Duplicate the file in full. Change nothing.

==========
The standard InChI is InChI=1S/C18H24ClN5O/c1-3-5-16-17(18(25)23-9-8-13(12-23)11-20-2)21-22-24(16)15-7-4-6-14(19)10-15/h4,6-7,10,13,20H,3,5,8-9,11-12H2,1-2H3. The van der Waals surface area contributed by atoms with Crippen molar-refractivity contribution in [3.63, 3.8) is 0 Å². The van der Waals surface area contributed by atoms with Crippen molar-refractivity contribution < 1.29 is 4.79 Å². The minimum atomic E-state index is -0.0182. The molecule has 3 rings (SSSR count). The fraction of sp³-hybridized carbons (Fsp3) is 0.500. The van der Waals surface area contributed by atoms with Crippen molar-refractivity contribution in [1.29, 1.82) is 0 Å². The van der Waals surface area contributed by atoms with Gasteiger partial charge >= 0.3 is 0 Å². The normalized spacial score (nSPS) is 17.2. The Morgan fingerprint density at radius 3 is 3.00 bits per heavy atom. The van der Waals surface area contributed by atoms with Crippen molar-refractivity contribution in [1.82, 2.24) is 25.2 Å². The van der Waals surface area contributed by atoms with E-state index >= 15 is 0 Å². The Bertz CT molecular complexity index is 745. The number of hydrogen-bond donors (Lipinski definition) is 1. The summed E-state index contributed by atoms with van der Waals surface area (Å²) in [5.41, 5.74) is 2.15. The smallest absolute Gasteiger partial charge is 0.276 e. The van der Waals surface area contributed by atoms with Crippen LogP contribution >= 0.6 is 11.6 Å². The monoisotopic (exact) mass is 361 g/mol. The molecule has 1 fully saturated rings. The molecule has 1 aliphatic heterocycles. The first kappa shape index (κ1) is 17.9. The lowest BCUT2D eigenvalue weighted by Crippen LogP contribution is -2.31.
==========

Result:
The standard InChI is InChI=1S/C18H24ClN5O/c1-3-5-16-17(18(25)23-9-8-13(12-23)11-20-2)21-22-24(16)15-7-4-6-14(19)10-15/h4,6-7,10,13,20H,3,5,8-9,11-12H2,1-2H3. The van der Waals surface area contributed by atoms with Crippen molar-refractivity contribution in [3.63, 3.8) is 0 Å². The van der Waals surface area contributed by atoms with Crippen molar-refractivity contribution < 1.29 is 4.79 Å². The minimum atomic E-state index is -0.0182. The molecule has 3 rings (SSSR count). The fraction of sp³-hybridized carbons (Fsp3) is 0.500. The van der Waals surface area contributed by atoms with Crippen molar-refractivity contribution in [1.29, 1.82) is 0 Å². The van der Waals surface area contributed by atoms with Gasteiger partial charge >= 0.3 is 0 Å². The normalized spacial score (nSPS) is 17.2. The Morgan fingerprint density at radius 3 is 3.00 bits per heavy atom. The van der Waals surface area contributed by atoms with Crippen molar-refractivity contribution in [1.82, 2.24) is 25.2 Å². The van der Waals surface area contributed by atoms with E-state index >= 15 is 0 Å². The Bertz CT molecular complexity index is 745. The number of hydrogen-bond donors (Lipinski definition) is 1. The summed E-state index contributed by atoms with van der Waals surface area (Å²) in [5.41, 5.74) is 2.15. The smallest absolute Gasteiger partial charge is 0.276 e. The van der Waals surface area contributed by atoms with Crippen LogP contribution >= 0.6 is 11.6 Å². The monoisotopic (exact) mass is 361 g/mol. The molecule has 1 fully saturated rings. The molecule has 1 aliphatic heterocycles. The first kappa shape index (κ1) is 17.9. The lowest BCUT2D eigenvalue weighted by Crippen LogP contribution is -2.31.